The near-disappearance from public life of the once-prominent religious police, or more technically, the Committee for Promoting Virtue and Preventing Vice, maybe the most startling recent change in Saudi Arabia. This transformation has left just the slightest formal traces.

The committee is a statutory organization that has developed alongside the Saudi state to support Saudi rulers in religious policing in the truest sense of the word. At its height, the committee supervised public behavior to ensure righteousness and orderliness as understood by Saudi Arabia’s Islamic religious heritage.

The committee’s name is derived from verses in the Quran that provide general guidance for Muslims on how to encourage virtue and discourage immorality. The Saudi interpretation drew on traditions that saw this responsibility as a specific governmental duty for Muslim rulers rather than just an individual duty. Saudi Arabia was one of the few societies to dedicate a particular organization to that function and staff it with people willing to be trained and present themselves as stern enforcers of public morality. And for a while, these officials did impose, frequently coercively, Muslim religious sensitivities.

The committee made sure that men and women did not interact socially, that stores were closed during times of prayer, that women (and men, but with fewer restrictions) were dressed modestly, and that art was not present in public areas. Potential rule offenders were cajoled, reprimanded, patrolled, encouraged, and (if necessary) compelled before being caught and jailed.

Then, in 2017, these final symbols of power were eliminated—or rather, redirected through alternative systems. Currently, committee members are unable to arrest or detain individuals they discover on their own. As an apparent attempt to align their actions with those of other state agencies, they are required to send the situation to the police or public prosecutor instead.

Islamic financial organizations are being reorganized to better fulfill this new function and propagate the idea that religion should be subordinated to public order. This message aims to allay international worries regarding Saudi religious activity worldwide as well as to persuade home audiences. There are definite indications that the sector is now getting more precise instructions from the top of the Saudi state, despite the fact that the interaction between the religious and charity spheres has always been complex both locally and globally.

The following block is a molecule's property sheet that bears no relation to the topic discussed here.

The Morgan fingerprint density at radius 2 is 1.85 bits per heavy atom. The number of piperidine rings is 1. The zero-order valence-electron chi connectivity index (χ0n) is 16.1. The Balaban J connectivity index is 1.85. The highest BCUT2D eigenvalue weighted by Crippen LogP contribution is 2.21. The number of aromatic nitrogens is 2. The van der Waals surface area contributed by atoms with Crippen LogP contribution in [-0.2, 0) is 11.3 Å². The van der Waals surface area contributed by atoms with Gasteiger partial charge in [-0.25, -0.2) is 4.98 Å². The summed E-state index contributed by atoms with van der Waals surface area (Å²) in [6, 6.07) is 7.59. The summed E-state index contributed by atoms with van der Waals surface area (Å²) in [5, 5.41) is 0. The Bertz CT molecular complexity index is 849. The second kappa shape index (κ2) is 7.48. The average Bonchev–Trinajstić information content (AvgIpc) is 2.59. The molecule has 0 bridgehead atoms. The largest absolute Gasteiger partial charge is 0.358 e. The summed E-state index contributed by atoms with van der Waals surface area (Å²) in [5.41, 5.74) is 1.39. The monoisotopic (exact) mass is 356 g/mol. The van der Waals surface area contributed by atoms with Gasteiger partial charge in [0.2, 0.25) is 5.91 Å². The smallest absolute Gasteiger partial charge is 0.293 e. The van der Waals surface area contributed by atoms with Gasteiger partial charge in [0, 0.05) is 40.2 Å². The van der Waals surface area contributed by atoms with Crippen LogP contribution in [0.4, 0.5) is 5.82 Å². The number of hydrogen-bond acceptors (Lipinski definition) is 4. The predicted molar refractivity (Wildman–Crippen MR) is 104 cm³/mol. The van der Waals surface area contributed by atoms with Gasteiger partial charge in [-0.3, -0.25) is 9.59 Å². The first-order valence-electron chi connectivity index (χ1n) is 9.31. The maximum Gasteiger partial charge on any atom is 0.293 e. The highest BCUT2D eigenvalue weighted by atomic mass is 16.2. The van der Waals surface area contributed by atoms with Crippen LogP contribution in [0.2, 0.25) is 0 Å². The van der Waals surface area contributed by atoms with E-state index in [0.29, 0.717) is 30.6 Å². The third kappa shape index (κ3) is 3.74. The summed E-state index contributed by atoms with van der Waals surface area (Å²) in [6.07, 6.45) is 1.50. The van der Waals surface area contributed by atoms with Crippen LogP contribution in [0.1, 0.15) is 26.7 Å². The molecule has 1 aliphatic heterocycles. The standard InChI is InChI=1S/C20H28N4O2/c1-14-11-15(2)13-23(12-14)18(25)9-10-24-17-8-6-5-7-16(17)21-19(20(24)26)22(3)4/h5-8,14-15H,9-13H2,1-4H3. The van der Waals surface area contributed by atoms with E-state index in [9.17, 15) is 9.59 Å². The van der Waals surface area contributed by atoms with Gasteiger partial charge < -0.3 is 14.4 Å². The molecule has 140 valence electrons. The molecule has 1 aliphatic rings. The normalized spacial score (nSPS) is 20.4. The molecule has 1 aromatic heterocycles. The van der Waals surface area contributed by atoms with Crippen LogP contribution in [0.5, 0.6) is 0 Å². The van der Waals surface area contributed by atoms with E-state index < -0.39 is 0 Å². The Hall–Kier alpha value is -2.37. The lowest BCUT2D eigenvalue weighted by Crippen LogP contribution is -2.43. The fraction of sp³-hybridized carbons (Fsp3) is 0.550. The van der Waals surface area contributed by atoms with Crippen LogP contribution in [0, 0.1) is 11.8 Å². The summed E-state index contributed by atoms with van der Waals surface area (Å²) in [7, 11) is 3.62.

New laws were passed even before the Vision 2030 initiative was unveiled in 2017 to bolster state control over the administration and distribution of Islamic financial assets such as endowments, zakat, and private charity donations. 57 The Ministry of Islamic Affairs has enhanced its own oversight over charity donations made to mosques and Islamic organizations in addition to strengthening nonreligious governmental management and monitoring. 58 In place of a paradigm of primarily Islamic generosity, the state’s official policy has broadened the use of Islamic levies outside of the religious sphere and in accordance with a strategy of sustainable development. The Ministry of Finance’s stated economic objective is to expand the non-profit sector’s contributions to the nation’s gross domestic product, particularly those of its religious subsector.

With regard to the Ministry of Education and the educational system, the Saudi leadership has changed the nation’s religious establishment in a more overt and combative manner. This holds true for religious topics in particular (in ways that overlap with the duties of the Ministry of Islamic Affairs). In order to modernize the nation, improve governance, and better prepare students for the job market, high officials do not pretend to be tinkering with minor issues here but rather are initiating significant reforms. Such changes are eroding the established and required centrality of Wahhabism, religious professors, and classes in religion at all levels of the national educational system.